With this perspective in mind, it’s quite apparent that scenes depicting people taking off their shoes at home, dozing off on a couch, sitting on the floor, and even getting out of the shower with nothing but a towel wrapped around their waist are on the increase in Western movies, especially those focused on family life. The point is that being barefoot is clearly coming into vogue.

A while back, intense diplomatic negotiations took place regarding the question of whether or not Queen Elizabeth should take her shoes off while touring a Kyoto temple during her visit to Japan. The reason behind this controversy was that having the Queen show ‘skin’ in public would be an embarrassment to the British – apparently, the monarch only takes her shoes off when bathing or sleeping.

I assume that for those who share such royal sensibilities, the entire Japanese household must seem like a bath-come-bedroom. At home, we’d never hesitate to take off both shoes and socks, roll around on the tatami floor, or pull out our futons and sleep in the same room with our children. You see what I mean when I call the Japanese home a wonderful spa.

Want to visit a Japanese home? Best try a ryokan

Well then, how can a foreign traveller in Tokyo get a taste of such homely pleasures? Visiting a real Japanese home can be difficult: Japanese people are often said to be hesitant to invite outsiders to their abodes. This is of course due to the fact that Japanese homes are much like personal spas, i.e. private places for rest and relaxation. What’s more, our houses are often rather cluttered, so people tend to be too embarrassed to invite anyone in, unless they’re very close friends. In contrast, Japanese homes that are more open to outsiders are likely to aspire to the old-school American ideal mentioned above, and are thus not traditional ‘Japanese homes’.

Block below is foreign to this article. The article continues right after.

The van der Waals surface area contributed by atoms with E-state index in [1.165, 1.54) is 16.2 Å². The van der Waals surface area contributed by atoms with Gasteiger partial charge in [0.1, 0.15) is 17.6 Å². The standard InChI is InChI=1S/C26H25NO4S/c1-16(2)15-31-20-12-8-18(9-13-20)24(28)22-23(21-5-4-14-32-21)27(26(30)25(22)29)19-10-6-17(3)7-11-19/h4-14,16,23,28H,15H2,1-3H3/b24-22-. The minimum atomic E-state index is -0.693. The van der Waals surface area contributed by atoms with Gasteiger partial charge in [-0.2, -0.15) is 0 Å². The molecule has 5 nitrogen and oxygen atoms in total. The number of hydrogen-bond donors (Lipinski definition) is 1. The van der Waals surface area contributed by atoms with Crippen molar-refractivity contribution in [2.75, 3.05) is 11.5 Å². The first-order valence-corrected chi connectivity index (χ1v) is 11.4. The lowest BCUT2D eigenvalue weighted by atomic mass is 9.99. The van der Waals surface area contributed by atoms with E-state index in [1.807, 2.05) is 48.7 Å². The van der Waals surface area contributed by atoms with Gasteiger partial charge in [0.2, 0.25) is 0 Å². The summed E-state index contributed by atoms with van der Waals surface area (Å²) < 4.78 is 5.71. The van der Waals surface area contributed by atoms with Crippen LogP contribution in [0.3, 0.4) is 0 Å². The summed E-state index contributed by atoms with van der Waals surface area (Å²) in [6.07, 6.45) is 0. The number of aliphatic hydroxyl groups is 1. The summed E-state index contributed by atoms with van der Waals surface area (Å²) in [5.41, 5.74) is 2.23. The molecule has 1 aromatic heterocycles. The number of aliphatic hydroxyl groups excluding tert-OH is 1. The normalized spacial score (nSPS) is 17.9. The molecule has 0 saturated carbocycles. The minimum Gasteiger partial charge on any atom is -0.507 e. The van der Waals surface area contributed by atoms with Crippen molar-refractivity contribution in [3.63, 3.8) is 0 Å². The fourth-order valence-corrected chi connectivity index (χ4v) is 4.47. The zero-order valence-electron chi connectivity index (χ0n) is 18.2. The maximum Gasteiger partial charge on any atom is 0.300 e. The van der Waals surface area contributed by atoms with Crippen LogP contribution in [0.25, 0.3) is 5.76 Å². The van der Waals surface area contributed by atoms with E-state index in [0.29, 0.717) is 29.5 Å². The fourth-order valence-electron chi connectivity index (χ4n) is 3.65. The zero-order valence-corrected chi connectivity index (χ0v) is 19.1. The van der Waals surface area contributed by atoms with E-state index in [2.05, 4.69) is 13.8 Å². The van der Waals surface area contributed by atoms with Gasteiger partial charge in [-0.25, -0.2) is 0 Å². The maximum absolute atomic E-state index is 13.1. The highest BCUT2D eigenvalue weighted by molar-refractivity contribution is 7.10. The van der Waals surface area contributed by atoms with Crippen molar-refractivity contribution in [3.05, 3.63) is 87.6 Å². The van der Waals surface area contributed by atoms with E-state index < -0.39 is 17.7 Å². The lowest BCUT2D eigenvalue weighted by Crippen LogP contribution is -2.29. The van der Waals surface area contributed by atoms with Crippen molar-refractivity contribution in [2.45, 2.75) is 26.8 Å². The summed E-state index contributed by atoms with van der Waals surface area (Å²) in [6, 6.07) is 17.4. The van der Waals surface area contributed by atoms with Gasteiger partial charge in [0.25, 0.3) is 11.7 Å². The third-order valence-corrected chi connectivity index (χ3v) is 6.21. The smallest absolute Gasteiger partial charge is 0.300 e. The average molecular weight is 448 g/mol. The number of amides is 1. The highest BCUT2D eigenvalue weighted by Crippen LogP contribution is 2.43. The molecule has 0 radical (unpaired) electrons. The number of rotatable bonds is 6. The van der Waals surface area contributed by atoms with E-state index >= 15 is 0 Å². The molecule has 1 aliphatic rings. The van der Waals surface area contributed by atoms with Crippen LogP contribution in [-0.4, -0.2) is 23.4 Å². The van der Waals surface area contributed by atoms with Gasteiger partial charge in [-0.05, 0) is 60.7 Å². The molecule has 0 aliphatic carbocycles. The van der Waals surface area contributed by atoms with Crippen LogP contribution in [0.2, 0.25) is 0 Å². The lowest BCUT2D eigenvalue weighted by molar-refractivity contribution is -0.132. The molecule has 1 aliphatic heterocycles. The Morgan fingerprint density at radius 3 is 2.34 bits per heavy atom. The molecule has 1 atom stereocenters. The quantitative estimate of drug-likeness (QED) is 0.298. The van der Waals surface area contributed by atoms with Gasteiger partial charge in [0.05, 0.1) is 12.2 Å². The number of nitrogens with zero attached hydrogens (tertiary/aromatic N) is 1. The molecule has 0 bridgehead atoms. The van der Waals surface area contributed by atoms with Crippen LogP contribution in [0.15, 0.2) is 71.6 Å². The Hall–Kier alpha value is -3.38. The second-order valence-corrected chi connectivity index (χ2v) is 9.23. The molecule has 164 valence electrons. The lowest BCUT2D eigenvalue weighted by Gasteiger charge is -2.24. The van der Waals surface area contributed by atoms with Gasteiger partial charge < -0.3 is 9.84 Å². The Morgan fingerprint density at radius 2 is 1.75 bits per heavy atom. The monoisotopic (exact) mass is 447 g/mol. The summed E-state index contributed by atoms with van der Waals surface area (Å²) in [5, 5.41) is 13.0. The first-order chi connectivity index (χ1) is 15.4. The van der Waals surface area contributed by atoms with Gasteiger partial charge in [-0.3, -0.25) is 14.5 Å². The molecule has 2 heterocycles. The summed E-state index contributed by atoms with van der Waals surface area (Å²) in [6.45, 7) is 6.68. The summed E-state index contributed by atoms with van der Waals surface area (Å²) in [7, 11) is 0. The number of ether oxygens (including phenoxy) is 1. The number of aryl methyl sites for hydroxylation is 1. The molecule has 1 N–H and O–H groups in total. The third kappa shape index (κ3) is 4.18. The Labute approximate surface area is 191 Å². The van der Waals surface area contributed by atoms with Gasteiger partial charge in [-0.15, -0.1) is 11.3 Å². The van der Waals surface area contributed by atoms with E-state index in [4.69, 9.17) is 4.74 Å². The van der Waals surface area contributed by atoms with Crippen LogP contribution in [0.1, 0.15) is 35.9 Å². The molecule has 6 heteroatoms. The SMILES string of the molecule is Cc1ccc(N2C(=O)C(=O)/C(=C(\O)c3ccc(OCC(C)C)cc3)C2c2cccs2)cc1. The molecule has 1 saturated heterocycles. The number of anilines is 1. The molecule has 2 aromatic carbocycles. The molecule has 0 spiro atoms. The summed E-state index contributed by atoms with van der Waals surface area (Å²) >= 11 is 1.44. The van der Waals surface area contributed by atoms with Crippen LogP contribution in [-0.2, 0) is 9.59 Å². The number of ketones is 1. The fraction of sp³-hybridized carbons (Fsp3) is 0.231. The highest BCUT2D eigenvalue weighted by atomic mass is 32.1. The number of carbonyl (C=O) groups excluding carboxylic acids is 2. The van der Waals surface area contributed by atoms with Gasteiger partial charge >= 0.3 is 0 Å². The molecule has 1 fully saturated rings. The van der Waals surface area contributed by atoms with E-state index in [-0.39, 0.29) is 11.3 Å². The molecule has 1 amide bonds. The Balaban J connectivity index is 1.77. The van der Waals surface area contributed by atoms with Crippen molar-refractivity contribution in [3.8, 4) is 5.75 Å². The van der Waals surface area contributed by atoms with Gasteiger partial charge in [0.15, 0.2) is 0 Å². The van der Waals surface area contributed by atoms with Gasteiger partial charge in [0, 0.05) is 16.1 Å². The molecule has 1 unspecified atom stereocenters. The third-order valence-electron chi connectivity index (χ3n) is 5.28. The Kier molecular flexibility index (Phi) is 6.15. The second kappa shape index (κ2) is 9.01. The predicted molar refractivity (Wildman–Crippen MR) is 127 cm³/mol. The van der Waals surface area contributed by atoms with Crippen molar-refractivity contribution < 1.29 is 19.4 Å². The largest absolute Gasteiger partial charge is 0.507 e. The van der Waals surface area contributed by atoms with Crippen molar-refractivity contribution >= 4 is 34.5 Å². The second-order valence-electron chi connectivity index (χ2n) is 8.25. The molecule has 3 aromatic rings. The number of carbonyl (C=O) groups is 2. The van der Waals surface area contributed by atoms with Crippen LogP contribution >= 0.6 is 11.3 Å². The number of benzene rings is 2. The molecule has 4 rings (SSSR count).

Hence, a tourist’s best shot will most likely be a ryokan, although staying at one can be something of an adventure. At a traditional inn like this, you’ll be able to stroll around barefoot, wear a yukata and enjoy the three pleasures of bath, food and sleep. I’m sure there are plenty of ryokan welcoming foreign travellers nowadays.

“Tatami

Above all, I do hope visitors from overseas don’t come to Japan with great expectations of getting to see the inside of a local’s home. The issue isn’t Japanese people’s lack of hospitality – it’s because the home is reserved only for those very close to you. Being invited to someone’s home can have the connotation of ‘staying the night’, which of course inevitably leads us into the territory of nakedness, and…well, that may be saying a bit much, but I’m sure readers will have grasped my argument about the Japanese home by now. 

 

Takeo Funabiki
Cultural anthropologist 
1948, born in Tokyo 
1972, BA, University of Tokyo, Faculty of Liberal Arts 
1982, PhD in anthropology, Cambridge University, Graduate School of Social Anthropology
1983, University of Tokyo, College of Arts and Sciences, lecturer
1994, Professor
1996, University of Tokyo, Graduate School of Arts and Sciences, professor
2012, retired from the Graduate School, Professor Emeritus 

Field work conducted in Hawaii, Tahiti, Japan (Yamagata Shonaiheiya), East Asia (China, Korea) and Melanesia/Polynesia (Vanuatu, Papua New Guinea). Professional interests include 1) mechanism of mutual interference of human culture and nature, 2) the representations of ritual and theatre, and 3) changes in culture and society that occur during the course of modernisation.